Generic Connector and the Temple of Doom
by Deborah Volk on May 1st, 2009

The City of Atlantis. The Holy Grail. The Philosopher's Stone. The Perpetual Motion Machine. The Generic Identity Management Connector. This is the stuff of legend with folk tales reverberating through the ages. (The rise of scientific method during Renaissance with empirical evidence as a way of learning? An early example of reconciliation). Building connectors for customers and trying various frameworks as a way of decreasing the cost of creating a connector, I've been thinking about the notion of a generic connector
Connectors have always been the bane of any identity management solution. Without a way to understand or influence external (target) systems by, well, connecting to them, the business value of an identity management solution amounts to little. Therefore, connectors are a must-have...but the number of target systems found in the wild across all customers is large so it becomes impractical to build a connector for each individual target. This is where the analysis of what makes a connector tick becomes interesting.

Each target system is indeed different but there are degrees of difference. The difference between the two systems could be very small or very large. For example, two Oracle databases with the same structure are two different target systems but the only difference between them is the server they're hosted on. This is a small difference. Another example is having two databases, one a relational database such as Oracle and one a hierarchical database such as IMS. Being able to connect and retrieve data from a relational database will get you nowhere when you try the same approach on a hierarchical database. This is a large difference. How can we build a connector (with or without an underlying connector framework) that would allow us to quickly adapt it to a variety of systems while minimizing the effort having to do with differences between these systems? This would be our generic connector, the One-Size-Fits-All-And-Cooks-You-Breakfast Connector.
Thor Tech engineers working on Xellerate product (later acquired by Oracle and rebranded as Oracle Identity Manager) had a Eureka moment. Instead of tackling a problem of identifying all possible differences between target systems and building connectors that encompassed these differences, they partitioned the problem into two halves. One half would deal with procedural differences and the other half would deal with a technical specification having to do with a low-level integration details and protocol(s) for talking to the external system. A procedural difference can be illustrated when creating a user account in LDAP-compliant directory with one directory being Oracle Internet Directory (OID) and the other directory being Active Directory (AD). Even though in both cases we've got LDAP protocol as our "neutral" communication and data/command description substrate, the steps for creating an account in AD and OID are not the same since the container hierarchy in two directories and the placement of entries in the hierarchy are wildly different.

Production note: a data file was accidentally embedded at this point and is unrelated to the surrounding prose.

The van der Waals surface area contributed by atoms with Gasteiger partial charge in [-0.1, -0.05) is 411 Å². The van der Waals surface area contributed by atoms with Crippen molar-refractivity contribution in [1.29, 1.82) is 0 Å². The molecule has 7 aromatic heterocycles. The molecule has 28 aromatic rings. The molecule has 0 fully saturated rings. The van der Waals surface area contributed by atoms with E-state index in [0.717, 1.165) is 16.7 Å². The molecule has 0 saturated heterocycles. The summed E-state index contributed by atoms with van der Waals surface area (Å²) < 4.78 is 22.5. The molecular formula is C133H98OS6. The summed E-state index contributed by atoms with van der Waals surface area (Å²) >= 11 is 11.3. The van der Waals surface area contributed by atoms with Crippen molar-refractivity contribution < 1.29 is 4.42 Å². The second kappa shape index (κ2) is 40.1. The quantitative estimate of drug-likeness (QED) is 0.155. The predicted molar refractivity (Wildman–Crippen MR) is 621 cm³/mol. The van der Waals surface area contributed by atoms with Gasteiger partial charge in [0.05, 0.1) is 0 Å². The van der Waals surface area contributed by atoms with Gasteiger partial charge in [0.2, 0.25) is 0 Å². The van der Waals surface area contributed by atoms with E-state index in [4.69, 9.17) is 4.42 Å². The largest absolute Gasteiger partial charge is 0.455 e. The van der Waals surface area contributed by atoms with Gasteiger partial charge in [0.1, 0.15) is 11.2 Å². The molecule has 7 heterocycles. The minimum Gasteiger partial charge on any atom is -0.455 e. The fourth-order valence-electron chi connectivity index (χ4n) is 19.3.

Having the problem consist of procedural and integration steps allowed Thor engineers to allocate these steps to two different components in Xellerate. The integration logic and all low-level technical specification details for talking to another system would live in Java code. The procedural logic having to do with needs of a particular workflow could live in the Java code or it could be be built in a visual composition environment proudly called the Adapter Factory. The idea behind Adapter Factory was that someone who knew the target system well but didn't know how to code (read: that elusive IT "business analyst") would be able to put together the steps for completing the transaction by clicking on various UI widgets. The Adapter Factory would then
generate the Java code underneath the hood. Here are the default (out-of-the-box) steps for creating account in OID as seen in the visual composition environment of the Adapter Factory:
The other Good Thing™ about the Adapter Factory was that each step in the above procedure could talk to another adapter or a pre-built piece of Java code (or a stored procedure or ...). This would allow organizations to use already written components for integrating with, say, Siebel or Peoplesoft and have the analyst configure the procedure (build the adapter in Adapter Factory) that used these components. Since adapters could talk to adapters, one could create reusable building blocks as small or as large as one would like. A small block could be creating an entry in LDAP, a large block could be creating a user account in Oracle database. This is an example of a Composite design pattern, taken to extreme by frameworks such as Qi4j and labeled as Composite-Oriented Programming.

On paper, the ideas and goals of Adapter Factory are fantastic. The implementation of these ideas is, unfortunately, a different story. It takes one some time to reach a comfort zone where clicking on this or that dialog in Adapter Factory becomes second nature. The visual composition UI is rooted in programming idioms closely resembling Java. While no programming is required, you have to understand the concepts of flow of control, loops, parameter passing and so on, few non-developer IT/business analysts would be able to handle this. The UI is slow and most people don't know how to achieve optimal results, creating poorly performing (slow or memory-hog or both) adapters. Since developers can't get the Adapter Factory to work they way they think, many OIM implementations end up with code, code and more code (unless you've hired Identigral, of course) . This drives up the implementation and maintenance cost.